The collaboration between Raymond Loewy and the Pennsylvania Railroad (PRR) was a fruitful one. The PRR was, for several years, the biggest railroad company in the USA, controlling, at its peak, more than 16 000 Km (10 000 miles) of rail line and employing over 250 000 workers. It has been said that the president of PRR at the time was considered more powerful than the country's president himself. In 1934, the company built a locomotive that would become the touchstone for locomotives worldwide - the GG1, a two-way electric traction unit, that was to become a model followed by many other locomotives still in use today. Contrary to popular belief, the GG1 was not designed by Loewy. His contribution came later on, when he suggested the use of a smooth, welded construction instead of riveted assembly, in order to streamline its shape and construction. This would prove to be the begining of an amazing ride.
In 1937, when the PRR decided to build a new experimental steam locomotive, Loewy was hired to design it. He designed a powerful machine in a streamlined aerodinamic style, called S1 and nicknamed The Big Engine. Even when motionless it seemed fast and, indeed, it was. However, it was never able to reach the kind of performances that were expected from it: it was never able to haul 1 000 tons at 160 Km/ hour (100 miles/ hour). It first run in 1939, but was removed from the tracks in 1945. Still, the S1 remains, to this day, the archetype of modern industrial design, setting standards that would prevail for most of the 20th century.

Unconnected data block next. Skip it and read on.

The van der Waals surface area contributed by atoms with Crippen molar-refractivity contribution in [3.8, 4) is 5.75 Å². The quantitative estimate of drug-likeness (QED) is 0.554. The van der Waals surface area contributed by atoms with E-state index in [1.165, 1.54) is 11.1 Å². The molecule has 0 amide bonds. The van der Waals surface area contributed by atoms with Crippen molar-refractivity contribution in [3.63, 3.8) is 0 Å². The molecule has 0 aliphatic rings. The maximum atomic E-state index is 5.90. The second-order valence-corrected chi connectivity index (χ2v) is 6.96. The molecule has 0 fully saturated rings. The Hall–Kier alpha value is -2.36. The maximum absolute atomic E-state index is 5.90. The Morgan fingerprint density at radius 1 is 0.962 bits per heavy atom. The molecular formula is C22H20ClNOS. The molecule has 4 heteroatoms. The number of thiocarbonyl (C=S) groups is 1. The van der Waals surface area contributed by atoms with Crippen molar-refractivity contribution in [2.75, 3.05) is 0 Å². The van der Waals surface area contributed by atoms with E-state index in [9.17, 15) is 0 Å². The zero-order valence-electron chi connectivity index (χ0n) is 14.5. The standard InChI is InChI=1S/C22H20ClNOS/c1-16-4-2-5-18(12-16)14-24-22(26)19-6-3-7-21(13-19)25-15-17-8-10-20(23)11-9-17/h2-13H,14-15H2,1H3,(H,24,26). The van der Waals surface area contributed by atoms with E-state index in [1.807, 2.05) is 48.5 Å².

The partnership between Loewy and the PRR would also produce the T1, PRR's largest, most powerful and impressive steam locomotive, able to haul 1 000 tons at 160 Km/ hour easily - in fact, it was so powerful it was extremely prone to violent wheelslip. The T1 was a superb machine, with over 6 000 Hp and of complex and sophisticated technology. Two prototypes were introduced in 1942 and fifty copies in 1946. Although a lot of hope was set on the T1 and it was seen as a prototype for the future of high-speed, long-distance transportation, problems concerning its reliability and maintenance jeopardised its continuity. It was finally removed in 1948, which, also, signaled the arrival of diesel locomotives.